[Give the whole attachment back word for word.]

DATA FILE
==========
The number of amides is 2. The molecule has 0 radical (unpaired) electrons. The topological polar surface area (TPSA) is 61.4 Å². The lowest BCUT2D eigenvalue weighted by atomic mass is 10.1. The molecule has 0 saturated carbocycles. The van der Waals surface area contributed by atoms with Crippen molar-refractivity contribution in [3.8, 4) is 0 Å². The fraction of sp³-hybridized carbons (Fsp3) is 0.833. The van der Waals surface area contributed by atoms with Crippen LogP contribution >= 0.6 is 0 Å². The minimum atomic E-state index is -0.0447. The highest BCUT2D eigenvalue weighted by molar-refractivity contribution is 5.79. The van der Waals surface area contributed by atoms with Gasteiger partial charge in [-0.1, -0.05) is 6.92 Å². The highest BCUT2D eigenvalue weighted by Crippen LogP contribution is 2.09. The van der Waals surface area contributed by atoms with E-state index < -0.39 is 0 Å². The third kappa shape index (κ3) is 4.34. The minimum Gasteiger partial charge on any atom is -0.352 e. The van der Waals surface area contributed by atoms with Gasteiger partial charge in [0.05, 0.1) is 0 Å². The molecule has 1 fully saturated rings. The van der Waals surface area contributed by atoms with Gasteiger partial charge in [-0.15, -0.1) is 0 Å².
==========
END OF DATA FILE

The number of amides is 2. The molecule has 0 radical (unpaired) electrons. The topological polar surface area (TPSA) is 61.4 Å². The lowest BCUT2D eigenvalue weighted by atomic mass is 10.1. The molecule has 0 saturated carbocycles. The van der Waals surface area contributed by atoms with Crippen molar-refractivity contribution in [3.8, 4) is 0 Å². The fraction of sp³-hybridized carbons (Fsp3) is 0.833. The van der Waals surface area contributed by atoms with Crippen LogP contribution >= 0.6 is 0 Å². The minimum atomic E-state index is -0.0447. The highest BCUT2D eigenvalue weighted by molar-refractivity contribution is 5.79. The van der Waals surface area contributed by atoms with Gasteiger partial charge in [-0.1, -0.05) is 6.92 Å². The highest BCUT2D eigenvalue weighted by Crippen LogP contribution is 2.09. The van der Waals surface area contributed by atoms with E-state index < -0.39 is 0 Å². The third kappa shape index (κ3) is 4.34. The minimum Gasteiger partial charge on any atom is -0.352 e. The van der Waals surface area contributed by atoms with Gasteiger partial charge in [0.05, 0.1) is 0 Å². The molecule has 1 fully saturated rings. The van der Waals surface area contributed by atoms with Gasteiger partial charge in [-0.15, -0.1) is 0 Å².